To determine the relationship between expression levels and viral integration, the normalized microarray values were sorted on expression and divided into 10 equal-sized expression level categories. The presence of the gene closest to a virus integration site as identified by LAM-PCR analysis was determined in each expression category. A Cochran-Armitage test for trend was performed to test whether higher expression level categories correspond to larger numbers of insertions (31). For each unique Gene Symbol represented on the array, the highest expression value over all probesets representing it was used for analysis.

GO analysis. GO analysis was performed on each RefSeq gene that was vector targeted in its gene coding region or the surrounding 10-kbp genomic region using EASE software from NIH-DAVID ( The database classifies each gene into defined categories of “cellular compartment,” “biological process,” and “molecular function.” Overrepresented gene categories were calculated and defined by Fisher exact test. An overrepresentation was given for P values less than 0.05 compared with the whole human genome as a background.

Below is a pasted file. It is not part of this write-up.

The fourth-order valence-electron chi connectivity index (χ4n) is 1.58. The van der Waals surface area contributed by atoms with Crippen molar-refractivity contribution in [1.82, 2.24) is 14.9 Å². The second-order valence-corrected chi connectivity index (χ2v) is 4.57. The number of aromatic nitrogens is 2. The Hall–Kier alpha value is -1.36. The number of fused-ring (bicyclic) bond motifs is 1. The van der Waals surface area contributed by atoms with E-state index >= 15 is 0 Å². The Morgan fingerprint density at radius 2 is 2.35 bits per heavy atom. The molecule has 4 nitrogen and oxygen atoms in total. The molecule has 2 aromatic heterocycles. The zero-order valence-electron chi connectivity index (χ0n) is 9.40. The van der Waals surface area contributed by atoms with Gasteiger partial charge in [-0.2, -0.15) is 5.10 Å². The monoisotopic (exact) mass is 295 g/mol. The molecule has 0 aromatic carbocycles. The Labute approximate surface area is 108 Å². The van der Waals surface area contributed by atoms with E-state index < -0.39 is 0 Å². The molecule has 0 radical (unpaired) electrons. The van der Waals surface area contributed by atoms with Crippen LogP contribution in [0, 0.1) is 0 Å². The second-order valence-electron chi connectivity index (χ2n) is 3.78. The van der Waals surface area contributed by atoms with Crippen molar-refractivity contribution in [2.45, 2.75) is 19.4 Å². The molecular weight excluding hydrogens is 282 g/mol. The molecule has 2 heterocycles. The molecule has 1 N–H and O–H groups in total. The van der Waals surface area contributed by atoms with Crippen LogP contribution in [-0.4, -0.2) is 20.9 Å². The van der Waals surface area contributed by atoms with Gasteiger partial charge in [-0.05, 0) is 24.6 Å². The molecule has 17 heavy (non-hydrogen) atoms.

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Funding was provided by the European Commission (5th and 6th Framework Programs, Contracts QLK3-CT-2001-00427-INHERINET and LSHB-CT-2004-005242-CONSERT), by Deutsche Forschungsgemeinschaft (DFG) grants Ka976/5-3 and Ka976/6-2, by NIH grant R01 CA 112470-01, by the Primary Immunodeficiency Association, by the Jeans for Genes Appeal, by the Chronic Granulomatous Disease Research Trust, by SPARKS, and by The Netherlands Organisation for Health Research and Development ZonMW program grant 431-00-016. S.J. Howe, M.H. Brugman, and K. Pike-Overzet are supported by European Commission contracts. F. Zhang and J. Bayford are supported by the UK Department of Health. Mike Hubank and Nipurna Jina at the Institute of Child Health provided assistance and advice for microarray experiments. A.J. Thrasher is a Wellcome Trust Senior Clinical Fellow.


Nonstandard abbreviations used: common γc, γ chain; CIS, common integration site; GO, gene ontology; kbp, kilobase pair(s); LAM-PCR, linear amplification–mediated PCR; LTR, long-terminal repeat; MLV, murine leukemia virus; Pt, patient; RIS, retroviral integration site; SCID-X1, X-linked SCID; TSS, transcription start site.

Conflict of interest: The authors have declared that no conflict of interest exists.

Citation for this article:J. Clin. Invest.117:2241–2249 (2007). doi:10.1172/JCI31661

Kerstin Schwarzwaelder, Steven J. Howe, and Manfred Schmidt are joint first authors.

Christof von Kalle and Adrian J. Thrasher are co–senior authors.

See the related Commentary beginning on page 2225.